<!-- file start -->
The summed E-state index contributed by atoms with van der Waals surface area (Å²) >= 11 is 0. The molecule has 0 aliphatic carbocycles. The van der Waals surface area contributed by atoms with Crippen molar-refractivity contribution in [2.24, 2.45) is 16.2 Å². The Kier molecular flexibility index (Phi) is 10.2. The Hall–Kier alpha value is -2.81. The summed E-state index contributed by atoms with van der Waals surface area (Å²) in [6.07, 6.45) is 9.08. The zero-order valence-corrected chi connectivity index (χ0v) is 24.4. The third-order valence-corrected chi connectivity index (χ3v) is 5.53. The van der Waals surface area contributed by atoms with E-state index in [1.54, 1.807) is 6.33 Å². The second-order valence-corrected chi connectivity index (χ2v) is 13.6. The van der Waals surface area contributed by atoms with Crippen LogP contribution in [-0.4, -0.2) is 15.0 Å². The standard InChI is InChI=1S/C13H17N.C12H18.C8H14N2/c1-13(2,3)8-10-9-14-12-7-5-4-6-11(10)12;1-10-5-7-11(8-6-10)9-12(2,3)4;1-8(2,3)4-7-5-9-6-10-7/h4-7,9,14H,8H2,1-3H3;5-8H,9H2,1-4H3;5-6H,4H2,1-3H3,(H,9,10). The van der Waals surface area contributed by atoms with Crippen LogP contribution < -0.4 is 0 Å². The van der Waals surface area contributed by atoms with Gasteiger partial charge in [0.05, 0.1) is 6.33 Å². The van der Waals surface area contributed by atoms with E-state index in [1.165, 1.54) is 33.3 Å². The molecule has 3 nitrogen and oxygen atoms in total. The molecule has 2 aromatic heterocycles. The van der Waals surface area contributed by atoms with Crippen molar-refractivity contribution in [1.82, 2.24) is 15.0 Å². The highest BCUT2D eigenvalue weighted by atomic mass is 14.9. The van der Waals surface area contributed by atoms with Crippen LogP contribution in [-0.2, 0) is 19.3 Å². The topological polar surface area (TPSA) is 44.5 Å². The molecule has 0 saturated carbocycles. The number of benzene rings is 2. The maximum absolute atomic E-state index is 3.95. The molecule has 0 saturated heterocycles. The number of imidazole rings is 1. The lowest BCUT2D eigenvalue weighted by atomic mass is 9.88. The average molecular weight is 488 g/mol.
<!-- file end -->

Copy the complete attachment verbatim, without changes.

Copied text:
The summed E-state index contributed by atoms with van der Waals surface area (Å²) >= 11 is 0. The molecule has 0 aliphatic carbocycles. The van der Waals surface area contributed by atoms with Crippen molar-refractivity contribution in [2.24, 2.45) is 16.2 Å². The Kier molecular flexibility index (Phi) is 10.2. The Hall–Kier alpha value is -2.81. The summed E-state index contributed by atoms with van der Waals surface area (Å²) in [6.07, 6.45) is 9.08. The zero-order valence-corrected chi connectivity index (χ0v) is 24.4. The third-order valence-corrected chi connectivity index (χ3v) is 5.53. The van der Waals surface area contributed by atoms with E-state index in [1.54, 1.807) is 6.33 Å². The second-order valence-corrected chi connectivity index (χ2v) is 13.6. The van der Waals surface area contributed by atoms with Crippen LogP contribution in [-0.4, -0.2) is 15.0 Å². The standard InChI is InChI=1S/C13H17N.C12H18.C8H14N2/c1-13(2,3)8-10-9-14-12-7-5-4-6-11(10)12;1-10-5-7-11(8-6-10)9-12(2,3)4;1-8(2,3)4-7-5-9-6-10-7/h4-7,9,14H,8H2,1-3H3;5-8H,9H2,1-4H3;5-6H,4H2,1-3H3,(H,9,10). The van der Waals surface area contributed by atoms with Crippen LogP contribution < -0.4 is 0 Å². The van der Waals surface area contributed by atoms with Gasteiger partial charge in [0.05, 0.1) is 6.33 Å². The van der Waals surface area contributed by atoms with E-state index in [1.165, 1.54) is 33.3 Å². The molecule has 3 nitrogen and oxygen atoms in total. The molecule has 2 aromatic heterocycles. The van der Waals surface area contributed by atoms with Crippen molar-refractivity contribution in [1.82, 2.24) is 15.0 Å². The highest BCUT2D eigenvalue weighted by atomic mass is 14.9. The van der Waals surface area contributed by atoms with Crippen LogP contribution in [-0.2, 0) is 19.3 Å². The topological polar surface area (TPSA) is 44.5 Å². The molecule has 0 saturated carbocycles. The number of benzene rings is 2. The maximum absolute atomic E-state index is 3.95. The molecule has 0 saturated heterocycles. The number of imidazole rings is 1. The lowest BCUT2D eigenvalue weighted by atomic mass is 9.88. The average molecular weight is 488 g/mol.